Last month’s article on electric vehicles elicited responses ranging from “hippy, coombyah, PC, Greenie horse poo” through to “Where can I get one of these gosh darn, new-fangled, electric buggies?”. Thanks to you all for your feedback.
Rather than take sides in the debate about whether or not we should be buying electric vehicles, let’s examine the drivers that inform the decisions we will all make around which vehicles our companies buy.
Electric vehicles are expensive. Buying electric vehicles today, we can expect to pay BMW prices for Corolla performance. As production volumes rise we can expect this delta to shift to equilibrium. In the meantime, expect FBT to be high on the financial controller’s agenda.
Petrol costs around $2 per litre. An electric vehicle equivalent is 30 cents per litre. For the average company car fleet, this is a huge saving. Expect changes though. The government taxes the heck out of petrol and diesel and will likely move to Electric Vehicle road user charges to protect their revenues. If the IRD is true to form you can expect the tax per kilometre to be the same in the future as it is today, regardless of the vehicle type you choose.
Last month five German cities announced bans on diesel vehicles. A court ruling means many others may follow suit across Europe. This has seen the resale price of second-hand diesel cars in Germany plummet as up to 12 million diesel vehicles will be forced off their roads by 2020. We can expect to see residuals becoming a major question for procurement managers as the popularity of second-hand petrol and diesel vehicles declines across the world.
Electric vehicles have around 20 moving parts compared to the 2000 parts we find in the average sedan. This translates into far greater simplicity, reliability and with that, much lower service charges. Expect huge changes in the way new cars are sold and serviced in the years ahead. Lifetime warranties and free service schedules anyone? Finding a trained electric vehicle mechanic might be a trick though.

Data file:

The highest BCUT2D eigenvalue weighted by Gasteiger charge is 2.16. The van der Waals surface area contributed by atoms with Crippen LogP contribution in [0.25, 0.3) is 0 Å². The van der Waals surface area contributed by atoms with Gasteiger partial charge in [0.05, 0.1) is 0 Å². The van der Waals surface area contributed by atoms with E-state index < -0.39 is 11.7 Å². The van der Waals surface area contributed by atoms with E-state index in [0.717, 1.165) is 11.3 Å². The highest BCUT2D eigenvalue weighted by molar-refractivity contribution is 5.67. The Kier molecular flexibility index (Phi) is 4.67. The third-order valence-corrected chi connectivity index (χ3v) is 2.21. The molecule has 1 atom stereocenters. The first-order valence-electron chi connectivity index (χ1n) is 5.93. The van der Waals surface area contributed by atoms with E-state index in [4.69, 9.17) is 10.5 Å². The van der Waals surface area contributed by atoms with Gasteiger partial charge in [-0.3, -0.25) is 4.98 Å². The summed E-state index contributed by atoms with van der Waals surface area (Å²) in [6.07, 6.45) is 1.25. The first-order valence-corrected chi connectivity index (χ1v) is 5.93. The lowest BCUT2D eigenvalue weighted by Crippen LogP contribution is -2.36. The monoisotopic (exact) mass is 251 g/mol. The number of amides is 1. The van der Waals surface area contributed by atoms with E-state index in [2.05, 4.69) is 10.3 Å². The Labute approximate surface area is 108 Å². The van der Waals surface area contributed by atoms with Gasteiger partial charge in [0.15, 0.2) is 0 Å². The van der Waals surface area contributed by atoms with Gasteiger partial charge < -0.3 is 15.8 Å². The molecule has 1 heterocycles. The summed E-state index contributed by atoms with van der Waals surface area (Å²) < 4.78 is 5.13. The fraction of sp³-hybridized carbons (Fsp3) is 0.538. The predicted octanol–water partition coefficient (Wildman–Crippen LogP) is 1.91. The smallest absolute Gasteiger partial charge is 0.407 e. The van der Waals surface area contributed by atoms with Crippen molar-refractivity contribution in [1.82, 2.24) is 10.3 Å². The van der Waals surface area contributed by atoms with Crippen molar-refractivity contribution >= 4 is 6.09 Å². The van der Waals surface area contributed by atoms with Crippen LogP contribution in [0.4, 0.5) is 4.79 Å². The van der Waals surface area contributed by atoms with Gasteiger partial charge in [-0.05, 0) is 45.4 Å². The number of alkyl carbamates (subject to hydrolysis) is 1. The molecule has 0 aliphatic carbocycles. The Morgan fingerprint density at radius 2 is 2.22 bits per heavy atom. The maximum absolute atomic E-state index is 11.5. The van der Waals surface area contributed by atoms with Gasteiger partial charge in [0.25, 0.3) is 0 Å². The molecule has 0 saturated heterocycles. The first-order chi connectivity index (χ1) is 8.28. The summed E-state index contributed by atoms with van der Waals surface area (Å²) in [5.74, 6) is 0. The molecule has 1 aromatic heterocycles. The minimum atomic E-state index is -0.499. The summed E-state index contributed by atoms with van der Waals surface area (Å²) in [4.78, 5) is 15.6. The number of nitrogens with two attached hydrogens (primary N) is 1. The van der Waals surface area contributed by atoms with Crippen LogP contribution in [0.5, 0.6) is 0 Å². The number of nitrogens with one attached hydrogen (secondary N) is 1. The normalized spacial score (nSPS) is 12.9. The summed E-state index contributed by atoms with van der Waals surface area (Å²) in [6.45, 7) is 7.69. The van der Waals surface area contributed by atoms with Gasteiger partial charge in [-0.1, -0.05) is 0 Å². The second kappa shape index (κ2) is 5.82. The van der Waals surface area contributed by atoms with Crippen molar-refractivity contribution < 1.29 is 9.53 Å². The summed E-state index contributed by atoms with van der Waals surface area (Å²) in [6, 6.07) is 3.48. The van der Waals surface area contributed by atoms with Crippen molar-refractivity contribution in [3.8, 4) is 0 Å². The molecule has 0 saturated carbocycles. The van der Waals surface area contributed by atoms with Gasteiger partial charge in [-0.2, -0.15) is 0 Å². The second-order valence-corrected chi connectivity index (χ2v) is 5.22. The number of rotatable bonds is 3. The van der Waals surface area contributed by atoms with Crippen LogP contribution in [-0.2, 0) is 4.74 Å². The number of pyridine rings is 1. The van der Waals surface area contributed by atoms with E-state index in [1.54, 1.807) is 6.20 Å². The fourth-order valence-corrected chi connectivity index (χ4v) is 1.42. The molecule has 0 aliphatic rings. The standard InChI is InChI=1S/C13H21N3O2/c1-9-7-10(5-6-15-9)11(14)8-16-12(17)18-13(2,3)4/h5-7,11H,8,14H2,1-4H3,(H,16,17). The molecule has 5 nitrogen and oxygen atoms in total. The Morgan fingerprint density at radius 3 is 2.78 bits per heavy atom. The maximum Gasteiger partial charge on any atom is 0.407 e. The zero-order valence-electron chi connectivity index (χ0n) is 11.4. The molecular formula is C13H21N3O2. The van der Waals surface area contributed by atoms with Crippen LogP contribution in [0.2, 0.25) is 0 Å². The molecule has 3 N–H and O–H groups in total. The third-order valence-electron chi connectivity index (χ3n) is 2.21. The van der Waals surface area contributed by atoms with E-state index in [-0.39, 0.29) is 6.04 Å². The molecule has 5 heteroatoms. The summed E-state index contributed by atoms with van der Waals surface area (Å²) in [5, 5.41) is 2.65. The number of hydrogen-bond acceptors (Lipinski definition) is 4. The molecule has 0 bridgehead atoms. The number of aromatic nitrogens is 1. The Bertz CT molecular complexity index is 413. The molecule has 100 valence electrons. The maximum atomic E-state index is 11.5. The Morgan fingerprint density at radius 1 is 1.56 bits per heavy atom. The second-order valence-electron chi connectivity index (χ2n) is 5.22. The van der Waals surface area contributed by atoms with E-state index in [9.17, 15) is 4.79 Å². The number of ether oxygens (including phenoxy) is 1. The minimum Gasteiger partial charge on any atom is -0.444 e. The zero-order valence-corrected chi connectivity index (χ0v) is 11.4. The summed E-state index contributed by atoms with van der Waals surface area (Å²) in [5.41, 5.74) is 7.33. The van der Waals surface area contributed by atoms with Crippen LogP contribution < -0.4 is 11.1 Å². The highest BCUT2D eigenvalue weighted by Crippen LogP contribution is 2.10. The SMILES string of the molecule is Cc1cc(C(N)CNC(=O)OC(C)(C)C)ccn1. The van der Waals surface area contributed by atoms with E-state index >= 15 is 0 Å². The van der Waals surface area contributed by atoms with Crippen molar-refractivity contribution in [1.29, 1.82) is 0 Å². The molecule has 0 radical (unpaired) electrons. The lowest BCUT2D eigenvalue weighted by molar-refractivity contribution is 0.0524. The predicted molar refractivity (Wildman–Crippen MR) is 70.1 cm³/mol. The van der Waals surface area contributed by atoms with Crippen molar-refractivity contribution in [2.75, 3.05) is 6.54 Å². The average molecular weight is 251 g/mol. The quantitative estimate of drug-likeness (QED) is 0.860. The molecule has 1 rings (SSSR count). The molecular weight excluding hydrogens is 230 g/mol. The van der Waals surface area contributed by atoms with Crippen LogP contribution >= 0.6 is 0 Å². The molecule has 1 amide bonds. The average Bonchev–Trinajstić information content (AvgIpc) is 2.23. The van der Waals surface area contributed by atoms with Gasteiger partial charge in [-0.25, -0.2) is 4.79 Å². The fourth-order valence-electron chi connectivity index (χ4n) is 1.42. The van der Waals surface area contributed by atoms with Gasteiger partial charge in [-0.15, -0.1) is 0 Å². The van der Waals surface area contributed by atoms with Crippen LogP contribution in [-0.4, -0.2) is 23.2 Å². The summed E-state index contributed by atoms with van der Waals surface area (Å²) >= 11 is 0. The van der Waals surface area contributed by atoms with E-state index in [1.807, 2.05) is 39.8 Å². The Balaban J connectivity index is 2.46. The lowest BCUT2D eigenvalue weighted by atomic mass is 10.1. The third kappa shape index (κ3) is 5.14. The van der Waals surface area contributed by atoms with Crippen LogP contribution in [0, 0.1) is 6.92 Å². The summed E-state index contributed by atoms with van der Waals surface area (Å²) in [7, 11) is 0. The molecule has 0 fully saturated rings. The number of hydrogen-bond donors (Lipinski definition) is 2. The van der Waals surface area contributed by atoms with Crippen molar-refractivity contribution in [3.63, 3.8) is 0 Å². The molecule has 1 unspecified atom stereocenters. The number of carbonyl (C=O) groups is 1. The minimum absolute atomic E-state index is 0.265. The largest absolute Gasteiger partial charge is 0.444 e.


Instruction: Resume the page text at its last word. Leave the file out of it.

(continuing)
Insurance companies are looking with a jaundiced eye at the high price of buying electric vehicles and more significantly at the cost of repair. If you prang your $120,000 Tesla there is currently no repair facility in NZ. Your insurer will need to ship your pride and joy to Australia or write it off. That’s a recipe for weeks off the road and higher insurance premiums.
Assuming you keep the air conditioner off and aren’t stuck in traffic, the average new electric vehicle has a range of around 200kms fully charged. This is less than half the range of an average petrol-powered car. A private car only travels 40kms per day on average and range will get sorted in time. Right now, though, most company cars don’t have the luxury of sitting around in the garage or being stranded on the side of the road.
It takes quite a while to charge an electric vehicle, from 30 minutes at a fast charge station through to twelve hours on a single-phase home connection. Add to this the lack of fast charge facilities and questions around just how well our distribution grids will cope with the peak demand of 3 million electric cars charging while we are cooking dinner and the industry faces quite a few challenges.
Today there are around 30 new electric vehicle car models available in New Zealand, compared with literally hundreds of petrol and diesel cars. By the end of next year, the number and quality of new electric vehicle car models will rise to over 100 while petrol and diesel choices will fall. Expect this trend to continue.
Lack of information
Finding unbiased data on electric vehicles is tough and in many cases, the information is contradictory and confusing.
One place you can all go for well-presented, easy-to-understand information is the Energy Efficiency and Conservation Authority (EECA). It is biased in favour of electric vehicles but nonetheless, it provides useful facts as you evaluate your options when considering buying electric vehicles.
This article is the second part of a series on electric vehicles. Part 1 explored the business case for electric vehicles. Next month I will look at the impacts of putting several million electric vehicles onto an already complex electricity grid. I will also explore the ways our government and our electricity industry is likely to respond to these challenges.
Read more electric car analysis in the New Zealand/Australia context, or take a look at these electric car reviews.